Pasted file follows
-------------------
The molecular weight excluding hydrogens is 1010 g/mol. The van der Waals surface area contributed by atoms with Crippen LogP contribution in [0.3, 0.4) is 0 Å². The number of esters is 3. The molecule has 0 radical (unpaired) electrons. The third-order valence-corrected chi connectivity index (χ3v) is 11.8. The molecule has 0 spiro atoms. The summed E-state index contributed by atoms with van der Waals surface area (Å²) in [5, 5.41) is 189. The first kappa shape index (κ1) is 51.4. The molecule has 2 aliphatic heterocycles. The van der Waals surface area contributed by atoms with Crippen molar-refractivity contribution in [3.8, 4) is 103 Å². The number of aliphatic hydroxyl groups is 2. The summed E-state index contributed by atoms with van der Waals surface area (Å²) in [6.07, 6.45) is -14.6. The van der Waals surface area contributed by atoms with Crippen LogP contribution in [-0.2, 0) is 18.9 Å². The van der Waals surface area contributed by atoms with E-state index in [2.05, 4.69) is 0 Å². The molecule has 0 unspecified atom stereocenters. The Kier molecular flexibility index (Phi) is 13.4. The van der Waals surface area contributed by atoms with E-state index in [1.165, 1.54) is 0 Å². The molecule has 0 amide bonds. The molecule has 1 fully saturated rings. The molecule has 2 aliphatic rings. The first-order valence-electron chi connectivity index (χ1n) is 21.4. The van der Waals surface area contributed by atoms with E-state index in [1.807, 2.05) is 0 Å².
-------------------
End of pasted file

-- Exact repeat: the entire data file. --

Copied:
The molecular weight excluding hydrogens is 1010 g/mol. The van der Waals surface area contributed by atoms with Crippen LogP contribution in [0.3, 0.4) is 0 Å². The number of esters is 3. The molecule has 0 radical (unpaired) electrons. The third-order valence-corrected chi connectivity index (χ3v) is 11.8. The molecule has 0 spiro atoms. The summed E-state index contributed by atoms with van der Waals surface area (Å²) in [5, 5.41) is 189. The first kappa shape index (κ1) is 51.4. The molecule has 2 aliphatic heterocycles. The van der Waals surface area contributed by atoms with Crippen molar-refractivity contribution in [3.8, 4) is 103 Å². The number of aliphatic hydroxyl groups is 2. The summed E-state index contributed by atoms with van der Waals surface area (Å²) in [6.07, 6.45) is -14.6. The van der Waals surface area contributed by atoms with Crippen LogP contribution in [-0.2, 0) is 18.9 Å². The van der Waals surface area contributed by atoms with E-state index in [2.05, 4.69) is 0 Å². The molecule has 0 unspecified atom stereocenters. The Kier molecular flexibility index (Phi) is 13.4. The van der Waals surface area contributed by atoms with E-state index in [1.165, 1.54) is 0 Å². The molecule has 0 amide bonds. The molecule has 1 fully saturated rings. The molecule has 2 aliphatic rings. The first-order valence-electron chi connectivity index (χ1n) is 21.4. The van der Waals surface area contributed by atoms with E-state index in [1.807, 2.05) is 0 Å².